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Fantasy Football ADP Report: Early Trends and Value Plays for 2018

We are less than two months away from the beginning of the NFL season and draft season is picking up steam. With that in mind, we bring you the first installment of the Fantasy Football ADP Report. We will be updating ADP information and pointing out any trends and changes throughout the summer to get you ready for the upcoming Fantasy Football season.

Before I go into the data, I must release my disclaimer about how ADP data is largely subjective and can vary greatly depending on the source one uses. If you’re going to rely on ADP, I would suggest using multiple sources to try to get a more accurate picture of how the fantasy community at large values a particular player.

A lot of Fantasy Football ADP data is also skewed because it does not differentiate between leagues that may have characteristics which would affect a player’s potential value. League sizes, roster parameters, scoring system, and other factors are often excluded from raw ADP data. Fantasy Football ADP should not be relied upon as the end-all be-all of player evaluation. It should merely be a tool used, not the entire basis of evaluations. Now that I’ve said my little monologue about ADP, let’s get into some observations on early ADP trends.

Early Fantasy Football ADP Breakdown

Running backs are back!

The first round is chock full of running backs this year. Here at Fantrax, nine of the first 12 picks are running backs, including the top four picks. This is interesting because in recent years the trend has been to avoid putting too much draft equity on running backs because of their perceived injury and bust risk.

However, we need to look no further than last year to see that players at all positions are susceptible to injury and/or poor performance. Odell Beckham and Mike Evans were both selected in the first round of most drafts last year, and Jordy Nelson was selected at the beginning of the second. All three disappointed for a variety of reasons. And even though Julio Jones and A.J. Green finished last season as Top-10 wide receivers, they still failed to live up to their first-round ADP.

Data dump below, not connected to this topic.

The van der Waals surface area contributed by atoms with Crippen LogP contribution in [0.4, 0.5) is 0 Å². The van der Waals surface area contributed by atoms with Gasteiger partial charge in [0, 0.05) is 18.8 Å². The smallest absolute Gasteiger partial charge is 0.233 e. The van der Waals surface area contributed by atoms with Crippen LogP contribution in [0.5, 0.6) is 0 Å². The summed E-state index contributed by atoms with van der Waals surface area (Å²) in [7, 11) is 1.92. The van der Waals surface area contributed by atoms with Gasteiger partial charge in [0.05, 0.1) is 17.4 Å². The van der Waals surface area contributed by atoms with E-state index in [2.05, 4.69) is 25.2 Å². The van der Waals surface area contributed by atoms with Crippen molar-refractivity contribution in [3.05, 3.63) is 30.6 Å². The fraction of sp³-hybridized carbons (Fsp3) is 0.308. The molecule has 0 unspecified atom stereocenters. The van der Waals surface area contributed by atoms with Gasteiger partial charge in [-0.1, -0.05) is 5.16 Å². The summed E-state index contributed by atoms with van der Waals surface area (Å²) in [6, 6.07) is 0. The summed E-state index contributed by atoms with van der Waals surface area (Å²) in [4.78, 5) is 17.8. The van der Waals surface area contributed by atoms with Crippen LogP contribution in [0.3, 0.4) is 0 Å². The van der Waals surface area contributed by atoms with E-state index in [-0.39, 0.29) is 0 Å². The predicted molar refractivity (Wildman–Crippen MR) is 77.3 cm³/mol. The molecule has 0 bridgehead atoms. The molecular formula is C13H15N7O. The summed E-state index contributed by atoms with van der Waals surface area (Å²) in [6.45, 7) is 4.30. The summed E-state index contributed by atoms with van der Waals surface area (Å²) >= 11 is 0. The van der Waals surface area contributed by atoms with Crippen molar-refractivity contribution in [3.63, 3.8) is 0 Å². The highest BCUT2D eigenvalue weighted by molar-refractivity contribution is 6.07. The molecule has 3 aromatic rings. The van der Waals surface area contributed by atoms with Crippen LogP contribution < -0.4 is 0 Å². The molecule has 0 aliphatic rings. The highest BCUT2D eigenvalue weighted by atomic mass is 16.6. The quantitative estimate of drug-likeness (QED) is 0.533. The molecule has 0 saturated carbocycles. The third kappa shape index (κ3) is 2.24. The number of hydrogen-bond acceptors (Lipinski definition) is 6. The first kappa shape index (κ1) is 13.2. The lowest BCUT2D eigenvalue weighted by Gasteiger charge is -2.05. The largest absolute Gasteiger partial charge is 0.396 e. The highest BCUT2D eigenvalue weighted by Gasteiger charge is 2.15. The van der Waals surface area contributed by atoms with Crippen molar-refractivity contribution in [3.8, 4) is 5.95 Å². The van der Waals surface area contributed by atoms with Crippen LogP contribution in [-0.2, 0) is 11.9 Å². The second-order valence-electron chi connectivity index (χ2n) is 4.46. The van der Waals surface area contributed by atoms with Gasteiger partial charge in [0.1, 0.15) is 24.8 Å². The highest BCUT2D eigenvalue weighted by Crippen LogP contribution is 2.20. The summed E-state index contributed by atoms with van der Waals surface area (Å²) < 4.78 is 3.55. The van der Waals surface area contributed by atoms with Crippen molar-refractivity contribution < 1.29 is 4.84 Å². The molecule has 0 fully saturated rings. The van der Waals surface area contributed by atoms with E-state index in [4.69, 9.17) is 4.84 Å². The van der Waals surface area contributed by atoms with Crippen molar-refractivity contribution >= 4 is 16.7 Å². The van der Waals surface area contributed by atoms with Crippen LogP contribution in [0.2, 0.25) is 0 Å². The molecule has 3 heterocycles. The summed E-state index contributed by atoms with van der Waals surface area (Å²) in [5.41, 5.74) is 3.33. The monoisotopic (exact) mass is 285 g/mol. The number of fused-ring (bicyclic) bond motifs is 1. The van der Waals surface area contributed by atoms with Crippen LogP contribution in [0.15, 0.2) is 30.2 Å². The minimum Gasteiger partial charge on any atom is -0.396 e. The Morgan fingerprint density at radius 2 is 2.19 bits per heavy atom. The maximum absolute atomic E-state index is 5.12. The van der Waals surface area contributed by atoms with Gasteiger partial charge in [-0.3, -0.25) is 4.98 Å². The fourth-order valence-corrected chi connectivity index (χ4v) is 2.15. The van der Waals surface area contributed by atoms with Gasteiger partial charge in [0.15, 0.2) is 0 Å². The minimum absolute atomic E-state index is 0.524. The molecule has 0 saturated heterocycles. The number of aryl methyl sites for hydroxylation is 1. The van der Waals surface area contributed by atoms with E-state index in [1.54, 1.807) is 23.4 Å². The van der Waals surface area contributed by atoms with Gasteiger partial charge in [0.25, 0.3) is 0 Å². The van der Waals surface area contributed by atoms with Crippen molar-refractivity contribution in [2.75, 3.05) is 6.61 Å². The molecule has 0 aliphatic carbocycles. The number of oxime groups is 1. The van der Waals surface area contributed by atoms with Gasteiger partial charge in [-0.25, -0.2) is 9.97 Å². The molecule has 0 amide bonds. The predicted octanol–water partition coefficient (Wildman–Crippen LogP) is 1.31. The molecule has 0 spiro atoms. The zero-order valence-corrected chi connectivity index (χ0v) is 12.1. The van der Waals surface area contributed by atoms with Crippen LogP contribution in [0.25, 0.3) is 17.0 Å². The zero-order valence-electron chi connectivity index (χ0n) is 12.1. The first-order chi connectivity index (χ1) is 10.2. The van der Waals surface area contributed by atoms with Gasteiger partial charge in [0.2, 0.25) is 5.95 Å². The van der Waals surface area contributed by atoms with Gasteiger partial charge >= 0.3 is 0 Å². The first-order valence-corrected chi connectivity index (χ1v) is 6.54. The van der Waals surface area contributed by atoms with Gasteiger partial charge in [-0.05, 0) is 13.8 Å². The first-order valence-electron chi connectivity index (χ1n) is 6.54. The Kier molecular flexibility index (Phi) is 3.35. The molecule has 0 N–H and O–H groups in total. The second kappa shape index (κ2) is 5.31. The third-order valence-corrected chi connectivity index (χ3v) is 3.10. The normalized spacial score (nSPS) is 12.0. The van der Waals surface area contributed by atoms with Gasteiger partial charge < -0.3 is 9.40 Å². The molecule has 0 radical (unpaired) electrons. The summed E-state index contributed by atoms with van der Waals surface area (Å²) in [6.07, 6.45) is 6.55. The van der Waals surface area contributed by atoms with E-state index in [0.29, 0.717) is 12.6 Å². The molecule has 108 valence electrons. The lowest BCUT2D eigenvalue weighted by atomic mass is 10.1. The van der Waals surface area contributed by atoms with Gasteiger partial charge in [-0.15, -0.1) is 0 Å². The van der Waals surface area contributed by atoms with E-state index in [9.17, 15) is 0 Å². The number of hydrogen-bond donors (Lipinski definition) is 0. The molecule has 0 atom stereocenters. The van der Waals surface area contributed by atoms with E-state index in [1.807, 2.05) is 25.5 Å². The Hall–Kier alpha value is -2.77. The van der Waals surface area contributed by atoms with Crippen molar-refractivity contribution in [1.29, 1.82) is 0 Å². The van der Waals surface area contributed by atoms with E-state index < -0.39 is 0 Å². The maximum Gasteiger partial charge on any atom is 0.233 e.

Drafters are showing more willingness to trust running backs in the first round this season than in recent years. It also helps that we have seen an influx of multifaceted running backs in recent years, and offenses are trending away from the “three yards and a cloud of dust” running back. Of the nine running backs who rushed for at least 1,000 yards last season, six also added at least 400 receiving yards. Prior to last year, there hadn’t been as many as six backs to reach the 1,000/400 marks in a single season since 2010. This latest crop of do-it-all backs has upside that players are willing to target with their first picks.

Quarterbacks, on the other hand…

The first thing that really stood out to me when I started digging into this year’s ADP is that Aaron Rodgers is currently going around pick #32. It is the latest we have seen the first quarterback go off the board in at least a generation. In fact, in the last 20 years, in only one other season (2016) did we not see at least one quarterback selected in the top 20 fantasy draft picks.

The main reason for this is that the quarterback position is not that quarterbacks are bad – quite the opposite, in fact. Quarterback is deeper than ever, and there is not a ton of separation amongst the top 10 or 12 quarterbacks. In one-QB leagues, there just isn’t a sense of urgency to draft an elite quarterback early. A quick note if I may highlight my point above about checking your Fantasy Football ADP sources – at ESPN, Rodgers’ ADP is 21. That’s nearly a full round of added value for the same exact player. The twelfth quarterback (presumably the last “starter-worthy” pick) is going in the tenth round. And there are several others whom you can draft even later who should provide excellent value this season.

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Like those rookie quarterbacks?

Um, no. At least not yet. We remember that the 2018 NFL Draft saw a record four quarterbacks taken in the first 10 picks, with several franchises pinning their long-term hopes to these rookies. However, you should not look to any of them for Fantasy greatness anytime soon. None are expected to start the 2018 season for their teams and can be safely avoided until further notice. The quarterback position is far too deep to stash a rookie in the hopes of him getting some playing time down the road. That’s what FAAB and waiver claims are for.

Wide Receiver Discounts

While wideouts currently only occupy three of the first 12 picks in most drafts, seven wide receivers are being selected in the second round. There are no major surprises in this range, but there is value to be had even beyond Round 2.

Doug Baldwin has finished two of the last three years as a Top-10 Fantasy receiver and is going in the third round. Amari Cooper and T.Y. Hilton finished 2016 as WR1’s before disappointing owners last year. Each could bounce back and be valuable in 2018. And Rounds 4-5 can be veritable gold mines.